Reducing Food Waste: A Win-Win for Your Wallet and the Planet

Are you tired of seeing your hard-earned groceries in the trash instead of on your plate? You’re not alone. Despite our best intentions a significant portion of the food we buy ends up in the trash instead of nourishing our bodies. Studies show that over 60 percent of food that that Canadians throw away could have been eaten but ended up in the compost or garbage can. With a little bit of planning and some helpful tips you can keep more food on your plate and more money in your pocket. 

Plan ahead and make a list 

Young woman browsing grocery isle with grocery list on her phone

Before going to the grocery store take some time to plan your meals for the week. Choose recipes and snack ideas that your family enjoys and make a shopping list of the necessary ingredients. Planning ahead not only reduces the stress of last-minute meal decisions but also helps prevent impulse purchases. Be sure to check what you already have on-hand before you go shopping and try to choose recipes with versatile ingredients that can be used in multiple recipes. 

Looking for inspiration? Check out, (the menu planner feature even makes you a shopping list!) and recipes from Canada’s Food Guide for some great meal ideas. 

Maximizing Meals: Embracing Leftovers 

A view of someone's hand placing a container of food into the refrigerator.

Be mindful about your feelings towards leftovers. If you love them, great! Make sure to put them to good use in lunches the next day. Perhaps there are certain meals you love to eat the next day but others that don’t suit your taste as much. That’s fine too, just make sure to make only what you’ll eat for that meal or have a plan to repurpose the leftovers into something new and yummy!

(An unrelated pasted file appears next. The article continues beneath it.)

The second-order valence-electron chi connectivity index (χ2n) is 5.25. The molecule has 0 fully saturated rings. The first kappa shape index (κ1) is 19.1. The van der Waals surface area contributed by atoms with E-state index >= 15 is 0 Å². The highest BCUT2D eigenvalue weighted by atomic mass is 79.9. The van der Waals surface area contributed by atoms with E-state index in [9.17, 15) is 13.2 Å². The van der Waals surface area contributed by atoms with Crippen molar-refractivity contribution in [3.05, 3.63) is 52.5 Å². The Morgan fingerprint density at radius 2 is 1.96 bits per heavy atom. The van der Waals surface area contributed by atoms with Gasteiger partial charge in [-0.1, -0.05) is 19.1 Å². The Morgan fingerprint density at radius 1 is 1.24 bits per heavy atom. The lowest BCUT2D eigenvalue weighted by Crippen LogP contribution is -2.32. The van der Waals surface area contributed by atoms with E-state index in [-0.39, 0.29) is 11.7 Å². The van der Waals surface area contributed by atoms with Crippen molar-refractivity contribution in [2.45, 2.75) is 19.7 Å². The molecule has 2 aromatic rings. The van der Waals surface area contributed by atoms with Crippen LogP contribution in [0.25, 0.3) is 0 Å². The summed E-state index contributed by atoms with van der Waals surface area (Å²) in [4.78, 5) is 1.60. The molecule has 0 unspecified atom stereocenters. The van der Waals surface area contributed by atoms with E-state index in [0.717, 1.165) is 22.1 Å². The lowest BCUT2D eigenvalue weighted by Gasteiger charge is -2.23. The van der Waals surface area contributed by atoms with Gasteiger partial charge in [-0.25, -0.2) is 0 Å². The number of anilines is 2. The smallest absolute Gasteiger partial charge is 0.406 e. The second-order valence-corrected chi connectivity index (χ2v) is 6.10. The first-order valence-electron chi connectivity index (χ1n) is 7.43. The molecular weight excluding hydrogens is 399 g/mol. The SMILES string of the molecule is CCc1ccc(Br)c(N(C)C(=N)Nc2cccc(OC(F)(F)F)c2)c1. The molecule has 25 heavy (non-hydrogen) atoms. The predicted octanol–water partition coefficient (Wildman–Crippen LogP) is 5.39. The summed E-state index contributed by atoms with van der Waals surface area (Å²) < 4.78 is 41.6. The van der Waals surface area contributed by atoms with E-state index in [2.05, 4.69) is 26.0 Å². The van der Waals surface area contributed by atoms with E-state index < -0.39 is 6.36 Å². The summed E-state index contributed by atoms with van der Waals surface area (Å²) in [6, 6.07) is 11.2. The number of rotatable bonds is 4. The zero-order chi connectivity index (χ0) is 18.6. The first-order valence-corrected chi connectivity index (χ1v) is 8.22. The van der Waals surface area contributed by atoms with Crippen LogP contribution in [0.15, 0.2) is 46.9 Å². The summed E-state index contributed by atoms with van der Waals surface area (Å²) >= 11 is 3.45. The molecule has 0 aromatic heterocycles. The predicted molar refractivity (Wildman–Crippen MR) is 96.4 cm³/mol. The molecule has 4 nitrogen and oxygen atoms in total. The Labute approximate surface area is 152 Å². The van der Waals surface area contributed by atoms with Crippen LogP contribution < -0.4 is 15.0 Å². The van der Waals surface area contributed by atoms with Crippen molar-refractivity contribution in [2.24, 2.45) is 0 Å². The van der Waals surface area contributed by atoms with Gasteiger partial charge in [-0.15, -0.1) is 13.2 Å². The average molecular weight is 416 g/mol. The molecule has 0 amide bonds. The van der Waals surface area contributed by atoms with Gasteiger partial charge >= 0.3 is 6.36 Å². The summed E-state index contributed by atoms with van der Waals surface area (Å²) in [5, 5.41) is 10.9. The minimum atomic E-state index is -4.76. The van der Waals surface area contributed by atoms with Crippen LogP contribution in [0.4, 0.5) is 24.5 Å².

Store food properly 

Once you fall in love with leftovers, learn safely and properly store leftovers to reduce the risk of food-born illness, but also to help you reduce the amount of food that ends up in the trash. 

Follow Health Canada’s guide to storing leftovers:  

  • Cooked meat, stew, egg, veggies 
    • Fridge at 4°C (40°F) for 3 – 4 days 
    • Freezer at -18°C (0°F) for 2 – 3 months 
  • Cooked Poultry and Fish 
    • Fridge at 4°C (40°F) for 3 – 4 days 
    • Freezer at -18°C (0°F) for 4 – 6 months 
  • Meat Broth and Gravy 
    • Fridge at 4°C (40°F) for 3 – 4 days 
    • Freezer at -18°C (0°F) for 4 – 6 months 
  • Soups 
    • Fridge at 4°C (40°F) for 2 – 3 days 
    • Freezer at -18°C (0°F) for 4 months 

In terms of fresh produce, did you know there’s a proper way to use your crisper drawers (PDF) to maximize the longevity of your produce? Who knew?! Also, check out the best before vs. expiry comparison chart (PDF) to better understand the date labels on your food. Visit the Government of Canada website for more information about food labeling in Canada 

Canned and frozen foods are your friend 

Freezer with bags of frozen vegetables

It’s a common misconception that canned and frozen fruits and vegetables are less nutritious than fresh, but this is not the case. Canned and frozen foods are typically canned or frozen at peak freshness and the nutrient value of the food is maintained. Keeping canned and frozen fruits and vegetables are a convenient and cost-effective way to keep nutritious ingredients available without the fear of them going bad in the refrigerator. Learn more about choosing prepared fruits and vegetables from Canada’s Food Guide.

Bonus tip: Do you have some fruit or vegetables in your refrigerator that you aren’t going to be able to use before they go bad? Throw them in the freezer and use for a future recipe, such as soups or fruit smoothies.

Resist the urge to over-purchase 

Shopping in bulk can be a great way to save money, but it’s not a good deal if you end up throwing a large portion away. Over-purchasing is one of the main contributors to food waste in households and you’re not the only one to blame! Grocery stores often sell items in packaging that is difficult to reseal or promote ‘2 for 1’ or other deals that make it hard to resist. 

With a little more planning and being a bit more mindful of your food purchasing decisions you can reduce your food waste and keep the nutritious food you buy out of the trash and in you and your family’s tummies–ultimately supporting your health, your financial health, and the environment.